Mexico’s president says material damage was reported near the epicenter of Monday’s quake, but it’s fortunate the death toll isn’t higher.
The death toll from a powerful earthquake that struck western Mexico on Monday has risen to two, a government official said, as authorities take stock of damage from the quake, which came on the “damn” anniversary of two previous tremors in the country.
Laura Velazquez, the head of Mexico’s civil protection agency, said Tuesday the two deaths in Colima were due to the partial collapse of buildings. Ten people were also injured: nine in Colima and one in neighboring Michoacan.
More than 200 buildings were damaged, including dozens of schools and health centers, Velazquez said during a news conference.
The greatest damage was in the Pacific states of Colima and Michoacan, near the epicenter of the Michoacan earthquake, which occurred on the same day as two previous quakes that devastated Mexico in 1985 and 2017, respectively.
About 20 buildings in Mexico City suffered minor damage, Velazquez said, while 692 aftershocks were recorded since the quake, with the strongest measuring 5.8 on Tuesday morning.
Warning sirens for Monday afternoon’s earthquake came less than an hour after alarms blared in a nationwide quake simulation marking the two previous tremors that happened on the same day.
A magnitude 8 earthquake that struck near the coast of Guerrero state killed at least 9,500 people in 1985, while the 2017 magnitude 7.1 quake killed more than 360 people.
The epicenter of Monday’s earthquake was near the Pacific coast, about 400 km (250 miles) west of the capital Mexico City and 59 km (37 miles) south of Coalcoman in the state of Michoacan, according to seismologists.
President Andres Manuel Lopez Obrador said There was material damage near the epicenter, but luckily the death toll was not higher. “It was a tremor of considerable intensity,” he said.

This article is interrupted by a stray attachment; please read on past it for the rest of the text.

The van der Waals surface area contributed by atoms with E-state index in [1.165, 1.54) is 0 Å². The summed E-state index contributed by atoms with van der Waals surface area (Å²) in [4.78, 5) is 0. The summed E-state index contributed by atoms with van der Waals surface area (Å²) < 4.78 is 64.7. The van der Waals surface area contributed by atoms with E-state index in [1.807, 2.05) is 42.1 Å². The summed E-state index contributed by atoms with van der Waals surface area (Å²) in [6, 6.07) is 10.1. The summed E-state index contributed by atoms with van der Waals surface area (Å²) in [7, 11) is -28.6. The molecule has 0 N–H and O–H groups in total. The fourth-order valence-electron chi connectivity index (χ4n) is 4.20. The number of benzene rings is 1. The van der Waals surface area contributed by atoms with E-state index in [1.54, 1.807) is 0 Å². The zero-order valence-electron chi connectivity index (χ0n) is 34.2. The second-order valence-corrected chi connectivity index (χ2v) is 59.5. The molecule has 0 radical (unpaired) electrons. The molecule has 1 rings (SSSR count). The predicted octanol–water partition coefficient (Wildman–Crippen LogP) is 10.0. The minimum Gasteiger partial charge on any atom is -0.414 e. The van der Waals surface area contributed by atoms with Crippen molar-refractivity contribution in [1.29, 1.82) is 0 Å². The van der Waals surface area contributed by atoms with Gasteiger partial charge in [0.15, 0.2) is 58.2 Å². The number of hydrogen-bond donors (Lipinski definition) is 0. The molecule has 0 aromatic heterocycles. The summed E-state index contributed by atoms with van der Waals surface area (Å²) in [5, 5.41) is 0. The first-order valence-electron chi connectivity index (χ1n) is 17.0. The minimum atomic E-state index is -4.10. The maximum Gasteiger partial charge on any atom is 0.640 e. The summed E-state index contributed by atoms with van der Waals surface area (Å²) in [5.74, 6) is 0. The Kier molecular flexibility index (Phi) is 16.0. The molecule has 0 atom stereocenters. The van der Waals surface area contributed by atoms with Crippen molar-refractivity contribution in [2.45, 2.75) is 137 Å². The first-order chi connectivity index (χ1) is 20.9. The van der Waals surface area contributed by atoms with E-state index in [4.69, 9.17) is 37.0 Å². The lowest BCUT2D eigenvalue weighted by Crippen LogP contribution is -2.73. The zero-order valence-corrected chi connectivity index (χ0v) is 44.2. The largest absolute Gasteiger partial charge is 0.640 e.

Mexico City Mayor Claudia Sheinbaum said There were no reports of major damage in the capital. However, parts of the city lost power, including at traffic lights, disrupting the capital’s already notorious traffic.
Experts said there was no scientific reason for three powerful earthquakes to occur on the same day and attributed it to coincidence.
“There is no physical reason or statistical bias against earthquakes in any given month in Mexico,” said Paul Earle, a seismologist with the US Geological Survey.
Translation: The earthquake in Mexico was so strong that the pools on the terraces of these buildings began to slosh, as can be seen in this video.
Xyoli Perez-Campos, a researcher in the Department of Seismology at the Geophysical Institute at the National Autonomous University of Mexico, also said there was no physical reason for the coincidence.
Monday’s earthquake was the result of the “interaction of the Cocos Plate with the North America Plate,” which also caused the 1985 earthquake, Perez-Campos said. Five plates – North America, Pacific, Rivera, Caribbean and Cocos – all lie under Mexican territory.
“The plates break when it’s time to break,” said Perez-Campos. “What will they know about the calendar?”
But many in Mexico couldn’t quite believe it.
Several people reacted to the recent earthquake by publishing a series of posts memes online, letting go of their fear and finding humor in the natural disaster.
“It’s really strange, but a lot of people don’t like that day anyway,” said Jorge Ornelas, a call center coordinator, adding that many of his acquaintances are worried about an earthquake next September.